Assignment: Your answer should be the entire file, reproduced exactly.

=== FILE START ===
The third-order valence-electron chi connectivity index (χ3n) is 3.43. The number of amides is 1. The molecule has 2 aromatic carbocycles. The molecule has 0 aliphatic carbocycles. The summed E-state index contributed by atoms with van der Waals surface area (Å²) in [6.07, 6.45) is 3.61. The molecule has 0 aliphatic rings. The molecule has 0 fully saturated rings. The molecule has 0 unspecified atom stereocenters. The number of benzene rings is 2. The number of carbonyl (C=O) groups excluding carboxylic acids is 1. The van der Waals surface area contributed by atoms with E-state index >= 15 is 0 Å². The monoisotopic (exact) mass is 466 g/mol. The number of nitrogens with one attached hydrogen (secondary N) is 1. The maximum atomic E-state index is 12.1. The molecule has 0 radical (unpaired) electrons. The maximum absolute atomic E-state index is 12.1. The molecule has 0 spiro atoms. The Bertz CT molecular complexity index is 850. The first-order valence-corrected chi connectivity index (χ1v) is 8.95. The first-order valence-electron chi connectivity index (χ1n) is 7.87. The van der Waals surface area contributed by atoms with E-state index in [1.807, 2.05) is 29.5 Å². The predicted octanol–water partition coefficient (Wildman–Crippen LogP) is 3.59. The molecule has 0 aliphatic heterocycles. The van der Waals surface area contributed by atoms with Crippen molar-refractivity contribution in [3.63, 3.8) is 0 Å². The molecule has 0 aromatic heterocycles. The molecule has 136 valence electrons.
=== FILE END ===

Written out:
The third-order valence-electron chi connectivity index (χ3n) is 3.43. The number of amides is 1. The molecule has 2 aromatic carbocycles. The molecule has 0 aliphatic carbocycles. The summed E-state index contributed by atoms with van der Waals surface area (Å²) in [6.07, 6.45) is 3.61. The molecule has 0 aliphatic rings. The molecule has 0 fully saturated rings. The molecule has 0 unspecified atom stereocenters. The number of benzene rings is 2. The number of carbonyl (C=O) groups excluding carboxylic acids is 1. The van der Waals surface area contributed by atoms with E-state index >= 15 is 0 Å². The monoisotopic (exact) mass is 466 g/mol. The number of nitrogens with one attached hydrogen (secondary N) is 1. The maximum atomic E-state index is 12.1. The molecule has 0 radical (unpaired) electrons. The maximum absolute atomic E-state index is 12.1. The molecule has 0 spiro atoms. The Bertz CT molecular complexity index is 850. The first-order valence-corrected chi connectivity index (χ1v) is 8.95. The first-order valence-electron chi connectivity index (χ1n) is 7.87. The van der Waals surface area contributed by atoms with E-state index in [1.807, 2.05) is 29.5 Å². The predicted octanol–water partition coefficient (Wildman–Crippen LogP) is 3.59. The molecule has 0 aliphatic heterocycles. The van der Waals surface area contributed by atoms with Crippen molar-refractivity contribution in [3.63, 3.8) is 0 Å². The molecule has 0 aromatic heterocycles. The molecule has 136 valence electrons.